When we first approached therapists and started talking about growing their practices, they would get a little defensive. So instead, we started talking about expanding access, and then therapists were more open to talking with us about the challenges of building an independent practice. When you’re first getting out there talking to people, you’ll hear no. You have to ask: why are you hearing the no’s and then continue from there.

  • 6. What’s the key to building trust with your employees and patients?

    I think we’re more hands-on with customer experience than many other companies in this space. Many providers talk about signing up for different platforms and never hear anything back. We created a culture of support for our providers to ensure they have the things they need to succeed.

    We have a high satisfaction rate. Almost nine out of 10 people get to their second therapy session and stick with the platform. We’re currently interviewing a psychiatric nurse practitioner who told us that she applied to work with us full time because she had a couple of UpLift patients who were so enthusiastic about their experience with us.

  • 7. What’s your top expectation from your team?

    We have a pretty big mission, and with that comes a lot of responsibility. We commit to both building a business and delivering high-quality care. Ultimately, if we can’t build a business, then we can’t succeed in helping hundreds of thousands and eventually millions of people. That creates a healthy, motivating tension.

    Doing the right thing guides our internal culture, so with that in mind, we try things in small doses and learn little by little, hopefully without making significant mistakes. We try to consider the fact that there are places to make fast decisions within healthcare, and there are places to move more slowly.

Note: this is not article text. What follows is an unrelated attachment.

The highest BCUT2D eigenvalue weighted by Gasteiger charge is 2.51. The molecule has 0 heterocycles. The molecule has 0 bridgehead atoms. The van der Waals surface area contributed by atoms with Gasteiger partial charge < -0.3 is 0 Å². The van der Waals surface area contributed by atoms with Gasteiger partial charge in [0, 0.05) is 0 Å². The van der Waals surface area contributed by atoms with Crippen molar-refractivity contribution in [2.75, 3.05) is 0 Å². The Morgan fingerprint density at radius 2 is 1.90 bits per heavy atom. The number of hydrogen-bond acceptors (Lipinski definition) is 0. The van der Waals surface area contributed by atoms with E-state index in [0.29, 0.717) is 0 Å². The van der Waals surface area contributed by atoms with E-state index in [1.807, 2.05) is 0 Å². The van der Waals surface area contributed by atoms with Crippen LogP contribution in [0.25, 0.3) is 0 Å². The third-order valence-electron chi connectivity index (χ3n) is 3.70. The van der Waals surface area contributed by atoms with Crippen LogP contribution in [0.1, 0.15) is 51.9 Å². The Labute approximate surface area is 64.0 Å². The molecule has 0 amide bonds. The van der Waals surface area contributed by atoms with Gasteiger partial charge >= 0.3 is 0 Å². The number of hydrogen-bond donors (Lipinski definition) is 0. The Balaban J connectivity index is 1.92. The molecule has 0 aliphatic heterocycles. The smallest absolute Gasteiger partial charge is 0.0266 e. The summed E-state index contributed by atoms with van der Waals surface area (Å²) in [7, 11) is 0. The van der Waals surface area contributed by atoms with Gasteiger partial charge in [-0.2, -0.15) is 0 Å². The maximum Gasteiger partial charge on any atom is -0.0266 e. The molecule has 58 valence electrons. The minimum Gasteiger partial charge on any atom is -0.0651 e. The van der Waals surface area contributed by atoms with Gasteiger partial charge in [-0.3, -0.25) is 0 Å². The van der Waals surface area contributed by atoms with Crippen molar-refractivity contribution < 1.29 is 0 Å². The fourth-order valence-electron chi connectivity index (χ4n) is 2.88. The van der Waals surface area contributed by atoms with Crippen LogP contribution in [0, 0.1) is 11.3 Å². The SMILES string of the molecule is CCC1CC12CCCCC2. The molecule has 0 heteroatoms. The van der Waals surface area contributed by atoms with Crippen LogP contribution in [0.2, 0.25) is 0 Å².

• 8. What’s the first thing you do when you get out of bed in the morning?

    Wake up my five-year-old and get her ready to go to school.

  • 9. What brings you the most joy?

    My family and watching the Florida Gators win!

  • 10. What’s a fact that others may not know about you?

    I studied architecture in school and fell in love with the idea of becoming an architect, but I decided to explore a completely different career. Regardless, I’m still a fan of design and user experience and find it helpful to activate that part of my brain for new products and roles.

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Kyle Talcott Co-Founder & CEO

Kyle Talcott is the Co-Founder & CEO of UpLift, a company rebuilding how consumers find and access high quality mental healthcare. Kyle has spent his career building and scaling healthcare technology companies. Most recently, Kyle was the GM of Virtual Care at Cityblock Health, where he launched their virtual care business to cover more than 50,000 Medicaid members across NYC, CT and Mass. Prior to that, Kyle was an early VP at Clover Health (NASDAQ: CLOV), where he built and scaled the company’s operations. During his 5 years at Clover, he built a full time clinical and non-clinical team to over 200 people, mostly during a two year period. When he joined Clover, the company was 15 employees, with $25M in revenue, and insured 2,500 members in one state, and quickly grew to over 700 employees, with $550M in revenue, and insuring over 55,000 members across eight states, raising more than $1B in capital along the way. Before Clover, Kyle was Co-Founder, COO & CFO of Ingenios Health, a prospective risk adjustment company performing nurse practitioner home visits on the behalf of large health plans. That company was acquired in under 3 years by Almost Family (NASDAQ: LHCG). Kyle started his career as the first full time employee and Head of Finance at Audax Health, now called Rally Health, which was later acquired by Optum. Kyle holds bachelor’s and master’s degrees from the University of Florida.